To lift an employee’s performance, you can bark do-this, do-that commands. But you’ll make a more positive impact by helping people discover for themselves how to improve.
Use adult learning theory to guide your coaching. Here’s how:
√ Start with “why.” Ask the employee, “Why do you think you need to learn this?”
The best answer will reveal an eagerness to learn for the right reasons. But if the respondent doesn’t connect the dots, identify the purpose before you proceed.
√ Branch out. Lay out a variety of information sources, perhaps in a library or “idea room.”
Prod employees to venture outside their comfort zone. Suggest ways for them to experience fresh perspectives from people they might otherwise overlook. Have them join working groups that focus on cross-departmental projects.
√ Resist distractions of too much information. A coach paves the way for meaningful learning. But the temptation to get transfixed by distracting data can prevent true learning from taking place. If the employee constantly bounces from smartphone app to tweets to texting, work together to assess the quality of each activity and to what extent it promotes personal and professional growth.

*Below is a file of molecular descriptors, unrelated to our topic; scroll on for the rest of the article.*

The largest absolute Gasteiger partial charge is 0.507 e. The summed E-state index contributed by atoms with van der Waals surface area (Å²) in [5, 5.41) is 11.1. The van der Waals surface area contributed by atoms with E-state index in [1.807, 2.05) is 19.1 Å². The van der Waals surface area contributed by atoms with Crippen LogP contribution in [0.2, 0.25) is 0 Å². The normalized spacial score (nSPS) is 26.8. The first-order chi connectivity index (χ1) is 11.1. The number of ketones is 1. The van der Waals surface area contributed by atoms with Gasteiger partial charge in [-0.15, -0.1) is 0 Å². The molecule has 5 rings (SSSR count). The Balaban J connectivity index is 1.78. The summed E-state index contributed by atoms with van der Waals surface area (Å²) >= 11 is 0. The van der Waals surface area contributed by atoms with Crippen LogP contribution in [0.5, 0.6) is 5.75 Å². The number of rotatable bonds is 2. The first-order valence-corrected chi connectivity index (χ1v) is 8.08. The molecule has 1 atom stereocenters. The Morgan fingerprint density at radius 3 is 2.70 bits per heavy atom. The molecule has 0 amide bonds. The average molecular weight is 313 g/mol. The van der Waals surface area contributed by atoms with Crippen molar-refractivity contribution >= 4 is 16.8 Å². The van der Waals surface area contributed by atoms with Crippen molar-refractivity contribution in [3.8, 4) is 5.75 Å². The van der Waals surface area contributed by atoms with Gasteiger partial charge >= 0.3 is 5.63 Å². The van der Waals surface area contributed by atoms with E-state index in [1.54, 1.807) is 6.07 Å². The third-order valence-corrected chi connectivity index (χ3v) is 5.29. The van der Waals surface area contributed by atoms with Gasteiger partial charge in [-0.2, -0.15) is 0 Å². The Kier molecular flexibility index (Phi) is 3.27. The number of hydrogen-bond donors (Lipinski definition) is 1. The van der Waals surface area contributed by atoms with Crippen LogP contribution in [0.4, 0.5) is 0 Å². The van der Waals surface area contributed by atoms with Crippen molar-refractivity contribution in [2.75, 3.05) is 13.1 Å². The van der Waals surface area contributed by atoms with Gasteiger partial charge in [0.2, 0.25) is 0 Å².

√ Emphasize lifelong learning. Urge employees to keep striving to learn more rather than reach an end point where they can declare, “I’ve learned enough.” You want them to view learning as an ongoing, enriching challenge in which they’re always open to meeting new people and uncovering new resources.
— Adapted from “Applying the 6 key principles of adult learning to yourself,” Jeff Cobb, www.missiontolearn.com.
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